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Sorry, but Word is correct. "Which" is non-defining, "that" is defining.
Here, you are defining the tender price by its bid status, so it is "a
tender price that has already been bid on." Similarly with notices that
have Related Holdings.
Consider for example:
The notices, which you do not have to read, are in the file.
(non-defining; applies to all notices)
The notices that you do not have to read are in the file; the notices
that you must read are on the board. (defines two groups of notices)
A clue to correct usage is the comma before "which"; another is that if
you *can* use "that" and the sentence still makes sense, it's probably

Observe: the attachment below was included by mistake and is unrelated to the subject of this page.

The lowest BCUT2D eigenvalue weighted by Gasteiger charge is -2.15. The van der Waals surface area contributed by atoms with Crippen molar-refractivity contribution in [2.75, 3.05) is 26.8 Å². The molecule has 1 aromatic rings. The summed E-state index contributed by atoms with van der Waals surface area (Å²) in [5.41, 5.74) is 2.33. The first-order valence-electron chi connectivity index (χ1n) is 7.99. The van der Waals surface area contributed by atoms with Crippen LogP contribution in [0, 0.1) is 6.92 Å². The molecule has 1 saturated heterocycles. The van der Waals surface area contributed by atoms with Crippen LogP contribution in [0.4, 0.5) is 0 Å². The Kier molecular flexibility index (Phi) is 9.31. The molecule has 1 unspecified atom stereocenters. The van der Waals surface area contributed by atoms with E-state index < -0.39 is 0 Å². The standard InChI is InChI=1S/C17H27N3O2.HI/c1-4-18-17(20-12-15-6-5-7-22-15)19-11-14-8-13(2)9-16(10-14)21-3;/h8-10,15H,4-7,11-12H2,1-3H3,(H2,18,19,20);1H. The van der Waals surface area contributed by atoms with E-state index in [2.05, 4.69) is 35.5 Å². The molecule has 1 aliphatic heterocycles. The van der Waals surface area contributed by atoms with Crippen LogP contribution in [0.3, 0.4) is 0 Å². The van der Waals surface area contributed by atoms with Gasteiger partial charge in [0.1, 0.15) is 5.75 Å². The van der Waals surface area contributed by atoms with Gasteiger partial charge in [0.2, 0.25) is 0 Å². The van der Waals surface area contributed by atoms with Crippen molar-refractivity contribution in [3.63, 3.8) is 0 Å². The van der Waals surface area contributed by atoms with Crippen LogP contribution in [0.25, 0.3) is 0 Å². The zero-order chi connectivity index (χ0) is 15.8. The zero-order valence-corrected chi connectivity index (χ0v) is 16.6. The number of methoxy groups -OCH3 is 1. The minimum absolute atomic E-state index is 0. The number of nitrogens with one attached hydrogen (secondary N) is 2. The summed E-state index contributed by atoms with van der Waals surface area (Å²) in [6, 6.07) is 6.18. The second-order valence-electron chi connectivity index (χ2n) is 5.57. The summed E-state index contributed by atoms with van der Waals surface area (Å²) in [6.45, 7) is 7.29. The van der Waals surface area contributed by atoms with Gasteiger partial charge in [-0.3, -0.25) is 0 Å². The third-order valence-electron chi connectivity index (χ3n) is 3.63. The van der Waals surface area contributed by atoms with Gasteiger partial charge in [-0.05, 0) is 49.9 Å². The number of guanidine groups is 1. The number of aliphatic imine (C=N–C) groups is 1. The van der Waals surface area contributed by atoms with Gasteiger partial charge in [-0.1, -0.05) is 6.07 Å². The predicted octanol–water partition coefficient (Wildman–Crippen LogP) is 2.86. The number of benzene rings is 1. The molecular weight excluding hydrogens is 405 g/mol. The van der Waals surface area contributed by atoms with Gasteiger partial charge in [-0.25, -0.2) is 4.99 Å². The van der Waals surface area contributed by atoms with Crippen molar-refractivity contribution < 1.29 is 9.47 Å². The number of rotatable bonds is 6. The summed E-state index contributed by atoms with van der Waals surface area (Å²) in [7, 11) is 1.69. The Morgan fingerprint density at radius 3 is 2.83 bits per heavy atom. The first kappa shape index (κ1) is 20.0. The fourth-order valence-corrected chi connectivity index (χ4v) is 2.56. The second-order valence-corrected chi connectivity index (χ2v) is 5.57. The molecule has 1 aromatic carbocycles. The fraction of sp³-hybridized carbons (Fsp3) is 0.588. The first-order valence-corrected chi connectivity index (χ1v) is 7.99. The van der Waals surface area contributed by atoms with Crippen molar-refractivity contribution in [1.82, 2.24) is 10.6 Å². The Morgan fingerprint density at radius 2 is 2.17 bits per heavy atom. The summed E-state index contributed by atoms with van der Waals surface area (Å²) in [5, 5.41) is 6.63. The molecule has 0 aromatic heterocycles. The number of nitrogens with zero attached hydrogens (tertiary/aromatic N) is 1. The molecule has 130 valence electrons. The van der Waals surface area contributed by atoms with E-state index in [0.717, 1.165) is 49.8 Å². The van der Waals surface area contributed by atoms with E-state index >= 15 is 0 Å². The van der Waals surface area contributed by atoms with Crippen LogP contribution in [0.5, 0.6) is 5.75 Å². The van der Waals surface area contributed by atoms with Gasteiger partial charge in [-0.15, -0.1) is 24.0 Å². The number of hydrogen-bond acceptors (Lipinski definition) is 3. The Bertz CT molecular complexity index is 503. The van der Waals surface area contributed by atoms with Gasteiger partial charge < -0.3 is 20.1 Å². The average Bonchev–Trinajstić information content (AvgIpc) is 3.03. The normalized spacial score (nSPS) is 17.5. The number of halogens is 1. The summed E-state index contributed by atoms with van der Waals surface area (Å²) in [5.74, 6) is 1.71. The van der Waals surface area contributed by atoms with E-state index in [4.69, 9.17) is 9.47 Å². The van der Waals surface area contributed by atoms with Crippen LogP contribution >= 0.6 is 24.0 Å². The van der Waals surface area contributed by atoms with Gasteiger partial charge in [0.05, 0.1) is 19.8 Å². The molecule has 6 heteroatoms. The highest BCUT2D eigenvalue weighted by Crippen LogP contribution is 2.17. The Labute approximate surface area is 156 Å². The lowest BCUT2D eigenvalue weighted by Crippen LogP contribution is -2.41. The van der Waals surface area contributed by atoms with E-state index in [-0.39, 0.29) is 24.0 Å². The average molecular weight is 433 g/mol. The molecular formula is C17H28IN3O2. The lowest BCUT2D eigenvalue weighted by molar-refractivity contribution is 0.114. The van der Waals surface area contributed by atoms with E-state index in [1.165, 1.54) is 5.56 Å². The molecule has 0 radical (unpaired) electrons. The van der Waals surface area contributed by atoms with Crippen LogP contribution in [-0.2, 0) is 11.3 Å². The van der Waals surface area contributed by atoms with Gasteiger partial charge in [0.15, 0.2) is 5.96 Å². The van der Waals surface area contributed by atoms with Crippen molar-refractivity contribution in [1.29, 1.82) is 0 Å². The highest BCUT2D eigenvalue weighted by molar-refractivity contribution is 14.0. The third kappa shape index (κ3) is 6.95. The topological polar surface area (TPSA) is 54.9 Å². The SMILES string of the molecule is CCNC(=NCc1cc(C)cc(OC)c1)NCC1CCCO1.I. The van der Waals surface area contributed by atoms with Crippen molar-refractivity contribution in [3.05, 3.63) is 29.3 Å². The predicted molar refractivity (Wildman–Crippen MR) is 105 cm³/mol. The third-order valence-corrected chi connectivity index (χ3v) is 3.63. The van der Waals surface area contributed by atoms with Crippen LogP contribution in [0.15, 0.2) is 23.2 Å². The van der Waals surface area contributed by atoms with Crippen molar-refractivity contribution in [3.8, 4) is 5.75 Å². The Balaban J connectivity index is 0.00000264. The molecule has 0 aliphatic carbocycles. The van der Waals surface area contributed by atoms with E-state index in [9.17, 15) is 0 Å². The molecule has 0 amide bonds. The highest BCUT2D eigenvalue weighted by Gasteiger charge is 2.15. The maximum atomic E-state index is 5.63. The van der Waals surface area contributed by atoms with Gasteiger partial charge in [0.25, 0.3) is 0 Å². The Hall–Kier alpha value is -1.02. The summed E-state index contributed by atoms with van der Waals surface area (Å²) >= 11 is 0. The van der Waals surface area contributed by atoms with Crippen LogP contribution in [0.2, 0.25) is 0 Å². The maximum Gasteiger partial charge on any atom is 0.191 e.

right -- if you can't use "that," then "which" will be right.
E.g., The notices, that you do not have to read, are in the file.
For a thorough discussion, see Modern English Usage by Fowler.
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From: bounce-techwr-l-88731 -at- lists -dot- raycomm -dot- com
[mailto:bounce-techwr-l-88731 -at- lists -dot- raycomm -dot- com] On Behalf Of Ed Manley
Sent: February 13, 2002 11:26 AM
Subject: Which, that Grammar?
MS Word's grammar checker and I disagree on the use of the words "that"
Consider the sentence "If an election is submitted with a tender price
which has already been bid on, the elected units from that election are
added to what is already allocated." Is which correct in that context?
Never mind that the rest of the sentence sucks - just stick with that
issue which is before us.
How about that word which appears again in this one "The Notice List
will be modified to include notices which have Related Holdings assigned
to the eTRAN User."?
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